Facebook vows to fix a flaw in data privacy

When you sign up for Facebook, you enter into a bargain. You share personal information with the site, and Facebook agrees to obey your wishes when it comes to who can see what you post. At the same time, you agree that Facebook can use that data to decide what ads to show you, The New York Times reports. It is a complicated deal that many people enter into without perhaps fully understanding what will happen to their information. It also involves some trust — which is why any hint that Facebook may not be holding up its end of the bargain is sure to kick up plenty of controversy. The latest challenge to that trust came on Monday, when Facebook acknowledged that some applications on its site, including the popular game FarmVille, had improperly shared identifying information about users, and in some cases their friends, with advertisers and Web tracking companies. The company said it was talking to application developers about how they handled personal information, and was looking at ways to prevent this from happening again.

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Samsung Galaxy Tablet pricing revealed

Pricing and launch details for at least one of the carrier partners for the upcoming Samsung Galaxy Tablet have been revealed, Mashable reports. The device will sell for $599.99 on Verizon Wireless beginning November 11. According to the company, data plans for the device start at $20 per month, which comes with 1 GB of data. The Android-powered tablet is expected to launch on all four major U.S. carriers in time for the holidays, though pricing and plans have yet to be revealed on AT&T, T-Mobile or Sprint. The Galaxy Tablet arrives about two weeks after the iPad debuts on Verizon. The Apple device starts at $630 and also features a $20 per month, 1GB data plan, though that is being sold as Wi-Fi + MiFi hotspot bundle. If you’re looking at getting a tablet this holiday season, which option now looks most attractive? Let us know in the comments.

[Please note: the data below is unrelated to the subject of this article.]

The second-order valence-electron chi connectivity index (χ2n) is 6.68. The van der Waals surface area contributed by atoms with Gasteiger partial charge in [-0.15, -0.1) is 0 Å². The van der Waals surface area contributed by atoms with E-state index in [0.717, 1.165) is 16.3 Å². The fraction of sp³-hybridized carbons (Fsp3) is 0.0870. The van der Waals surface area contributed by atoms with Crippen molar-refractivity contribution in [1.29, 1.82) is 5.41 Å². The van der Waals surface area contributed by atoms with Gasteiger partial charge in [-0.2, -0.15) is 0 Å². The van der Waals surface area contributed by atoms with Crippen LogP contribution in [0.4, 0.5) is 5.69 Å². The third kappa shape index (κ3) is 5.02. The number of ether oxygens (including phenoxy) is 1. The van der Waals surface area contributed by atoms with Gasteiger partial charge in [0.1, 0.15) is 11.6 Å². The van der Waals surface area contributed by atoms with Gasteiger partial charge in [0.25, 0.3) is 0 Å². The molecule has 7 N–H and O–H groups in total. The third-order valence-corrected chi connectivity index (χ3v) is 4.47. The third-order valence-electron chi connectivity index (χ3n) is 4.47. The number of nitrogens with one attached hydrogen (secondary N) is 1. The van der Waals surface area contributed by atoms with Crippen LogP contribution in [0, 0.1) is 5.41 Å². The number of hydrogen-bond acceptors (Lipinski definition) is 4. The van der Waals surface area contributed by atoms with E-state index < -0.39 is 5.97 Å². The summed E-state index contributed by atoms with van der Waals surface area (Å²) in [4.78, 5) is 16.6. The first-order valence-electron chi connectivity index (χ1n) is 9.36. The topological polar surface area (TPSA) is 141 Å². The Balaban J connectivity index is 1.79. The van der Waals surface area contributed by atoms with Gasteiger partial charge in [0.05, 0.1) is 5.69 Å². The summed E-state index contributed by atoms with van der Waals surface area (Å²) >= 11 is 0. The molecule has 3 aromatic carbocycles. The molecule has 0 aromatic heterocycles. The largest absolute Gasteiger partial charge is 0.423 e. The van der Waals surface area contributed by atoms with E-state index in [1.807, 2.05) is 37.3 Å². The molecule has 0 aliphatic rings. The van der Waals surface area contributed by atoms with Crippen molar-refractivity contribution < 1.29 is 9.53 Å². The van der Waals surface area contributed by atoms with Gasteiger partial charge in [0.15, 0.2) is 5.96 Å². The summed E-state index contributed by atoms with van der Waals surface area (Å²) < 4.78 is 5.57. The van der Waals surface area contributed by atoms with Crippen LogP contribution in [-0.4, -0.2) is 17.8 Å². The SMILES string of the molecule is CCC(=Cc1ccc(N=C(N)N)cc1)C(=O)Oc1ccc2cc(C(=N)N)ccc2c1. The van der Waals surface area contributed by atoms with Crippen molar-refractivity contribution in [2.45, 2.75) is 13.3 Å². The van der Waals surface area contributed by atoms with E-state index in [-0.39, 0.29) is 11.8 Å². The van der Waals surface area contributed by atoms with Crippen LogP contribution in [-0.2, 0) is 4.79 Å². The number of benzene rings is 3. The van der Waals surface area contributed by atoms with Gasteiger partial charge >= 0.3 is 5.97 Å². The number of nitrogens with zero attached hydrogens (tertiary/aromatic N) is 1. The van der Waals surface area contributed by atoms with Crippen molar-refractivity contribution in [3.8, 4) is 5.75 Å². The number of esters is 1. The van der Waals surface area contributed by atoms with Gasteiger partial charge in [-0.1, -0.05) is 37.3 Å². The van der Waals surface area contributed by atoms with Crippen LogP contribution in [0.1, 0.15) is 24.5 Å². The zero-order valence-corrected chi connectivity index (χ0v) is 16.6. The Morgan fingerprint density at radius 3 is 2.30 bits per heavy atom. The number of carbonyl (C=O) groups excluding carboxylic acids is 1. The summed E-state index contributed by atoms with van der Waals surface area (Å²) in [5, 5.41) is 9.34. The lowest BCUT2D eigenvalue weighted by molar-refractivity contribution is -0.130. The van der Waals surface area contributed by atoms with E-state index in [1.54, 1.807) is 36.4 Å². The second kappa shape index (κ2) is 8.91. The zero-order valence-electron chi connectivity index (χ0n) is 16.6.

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Online learning official: Video lectures help students ‘review, review, review’

Moloney said more UMass Lowell classrooms will have lecture capture systems soon.

Moloney said more UMass Lowell classrooms will have lecture capture systems soon.

Jacqueline Moloney wants college students to do less transcribing and more listening.

Moloney, executive vice chancellor and head of online learning at the University of Massachusetts Lowell campus, has overseen an effort to make lecture capture technology a standard feature in the university’s classrooms, along with a host of other technologies that can be tailored to fit instructors’ preferences.

Along with a suite of other technologies—digital document cameras and interactive LCD touch screens among them—about one-third of UMass Lowell’s classrooms have been equipped with lecture capture programs that, Moloney said, let students “review, review, review” by rewinding the video lectures and hashing over complex concepts.

Furiously jotting down every key point that instructors make, she said, isn’t for everyone.

“I personally love to take notes,” said Moloney, who has headed UMass Lowell’s online learning program since it launched in 1996. “But with lecture capture, we find that students are able to focus and listen to what faculty members are explaining, versus having to scribble down every single word.”

She added: “You lose a lot of what the faculty is trying to teach you when you focus more on transcribing. With , students don’t feel nearly the pressure to take down every word.”

(Next page: How UMass Lowell is using video lectures—and what students say about this)

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Facebook says apps transmitted user information